(I should add that, in its telling of the story in I Samuel 15, Pseudo-Philo makes King Saul look a lot more sinister.  In Pseudo-Philo 58, I do not see anything about Saul offering animals to God, as Saul does in I Samuel 15, and Saul in Pseudo-Philo 58 spares the Amalekite king Agag because Agag is offering Saul hidden treasures if Saul spares his life.  Maybe Pseudo-Philo’s understanding of cherem is relevant to this: there is no way that Saul is being obedient to God in offering sacrifices, for cherem is unrelated to sacrifices.  In any case, Samuel in I Samuel 15 rebukes Saul by saying that obedience is better than sacrifice, and Pseudo-Philo 58, as far as I can see, takes away any idea that Saul was sacrificing!  Pseudo-Philo depicts Saul as utterly selfish, whereas I Samuel 15 as least depicts him with some piety.)

Not long ago, I was looking through Jeffrey Tigay’s Jewish Publication Society commentary on the Book of Deuteronomy.  He has an appendix in that about the cherem.  Actually, to be honest, I was trying to track down those points that I made above about Jericho and Saul, and I thought that they might be in this commentary, but, alas, I could not find them.  But I did find another point that Tigay made.  According to Tigay, the Book of Deuteronomy itself does not regard cherem as devoting something or someone to God.  Rather, in the Book of Deuteronomy, God commands the Israelites to destroy utterly the Canaanites so that the Canaanites will not be a temptation to them to engage in idolatry or false religion.  In Deuteronomy, cherem is a matter of getting rid of temptation, not devoting someone or something to God.  That appears to be what Pseudo-Philo would suggest centuries later, only Pseudo-Philo is more explicit in distinguishing consecrating something to God from the cherem.

As I look at the places where ch-r-m appears in the Hebrew Bible, I see that viewing the word in reference to consecrating something or someone to God does not always make sense.  Exodus 22:20 says that any Israelite who sacrifices to another god besides the LORD will be utterly destroyed.  That seems to me to relate more to punishment of sin, than to devoting someone to God.  Why would God want an idolater as a sacrifice?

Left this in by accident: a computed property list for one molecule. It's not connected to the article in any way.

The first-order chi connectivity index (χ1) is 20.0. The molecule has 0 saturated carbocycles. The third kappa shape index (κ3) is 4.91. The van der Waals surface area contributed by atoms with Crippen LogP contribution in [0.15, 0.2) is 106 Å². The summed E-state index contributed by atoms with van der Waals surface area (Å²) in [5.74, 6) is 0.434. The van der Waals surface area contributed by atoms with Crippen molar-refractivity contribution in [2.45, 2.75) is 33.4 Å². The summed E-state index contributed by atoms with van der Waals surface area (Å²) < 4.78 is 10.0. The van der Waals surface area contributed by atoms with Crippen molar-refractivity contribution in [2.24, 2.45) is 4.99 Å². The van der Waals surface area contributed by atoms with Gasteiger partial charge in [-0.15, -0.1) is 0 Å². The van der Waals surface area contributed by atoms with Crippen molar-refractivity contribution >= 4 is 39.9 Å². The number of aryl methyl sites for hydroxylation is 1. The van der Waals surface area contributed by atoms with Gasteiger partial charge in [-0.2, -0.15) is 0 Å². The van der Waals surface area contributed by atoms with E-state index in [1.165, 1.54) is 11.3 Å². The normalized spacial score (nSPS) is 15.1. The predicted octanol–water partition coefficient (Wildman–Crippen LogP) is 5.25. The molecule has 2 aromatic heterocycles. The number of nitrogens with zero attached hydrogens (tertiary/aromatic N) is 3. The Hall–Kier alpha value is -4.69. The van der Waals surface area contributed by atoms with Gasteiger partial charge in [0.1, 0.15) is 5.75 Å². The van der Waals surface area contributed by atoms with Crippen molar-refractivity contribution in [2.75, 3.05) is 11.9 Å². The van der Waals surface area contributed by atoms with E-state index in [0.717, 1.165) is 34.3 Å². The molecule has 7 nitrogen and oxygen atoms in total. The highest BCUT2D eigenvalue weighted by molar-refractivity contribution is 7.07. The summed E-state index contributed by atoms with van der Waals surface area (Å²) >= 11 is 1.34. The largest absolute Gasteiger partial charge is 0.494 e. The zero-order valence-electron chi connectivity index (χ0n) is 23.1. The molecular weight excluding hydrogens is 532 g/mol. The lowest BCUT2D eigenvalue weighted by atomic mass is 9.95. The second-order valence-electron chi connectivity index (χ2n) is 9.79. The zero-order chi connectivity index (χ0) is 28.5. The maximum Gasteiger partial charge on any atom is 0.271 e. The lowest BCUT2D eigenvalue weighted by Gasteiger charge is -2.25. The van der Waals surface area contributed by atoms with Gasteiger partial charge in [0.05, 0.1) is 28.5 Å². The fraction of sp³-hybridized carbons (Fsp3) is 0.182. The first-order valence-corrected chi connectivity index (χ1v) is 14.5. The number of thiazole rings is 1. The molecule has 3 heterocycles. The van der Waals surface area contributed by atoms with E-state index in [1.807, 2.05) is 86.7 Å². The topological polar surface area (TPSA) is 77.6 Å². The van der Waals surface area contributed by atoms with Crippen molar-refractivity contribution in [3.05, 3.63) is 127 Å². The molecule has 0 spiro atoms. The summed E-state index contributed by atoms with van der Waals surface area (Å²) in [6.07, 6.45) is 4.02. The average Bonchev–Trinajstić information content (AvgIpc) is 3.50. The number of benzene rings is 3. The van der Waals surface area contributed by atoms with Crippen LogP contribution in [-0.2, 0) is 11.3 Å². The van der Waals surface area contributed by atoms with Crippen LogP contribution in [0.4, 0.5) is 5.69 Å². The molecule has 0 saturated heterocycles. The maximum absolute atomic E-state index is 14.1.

I did a quick google search of “cherem AND Mishnah” because I was curious about the concept of the cherem in rabbinic literature.  The reason is that I vaguely recall cherem being used in the Mishnah in reference to devoting something to God as part of a vow or an obligation, meaning that it is not available for personal use.  There may be something to my hunch (see here).  At the same time, the concept of cherem within Judaism can have other applications as well: it can refer to excommunicating a person (see here).  The term is used in a variety of ways.

I am going to open up the comments to this post, but this is only so that people can add information or insight, if they want to do so.  I may not publish comments until tomorrow, though.

3 comments:

  1. It depends on the context. In the Bible it means destroy in one place. In another it means sanctified. But despite the difference in usage in each place it has a specific meaning.

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  2. Your analysis seems to rebut the claim, popular in some circles, that cherem is a form of human sacrifice (i.e. an offering to Yahweh).

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  3. I'd say it's not that in Exodus 22:20, Deuteronomy (in agreement with Tigay), and Pseudo-Philo. In Numbers 21:2 and Leviticus 27:28, I think it could mean that. But I am open to other interpretations.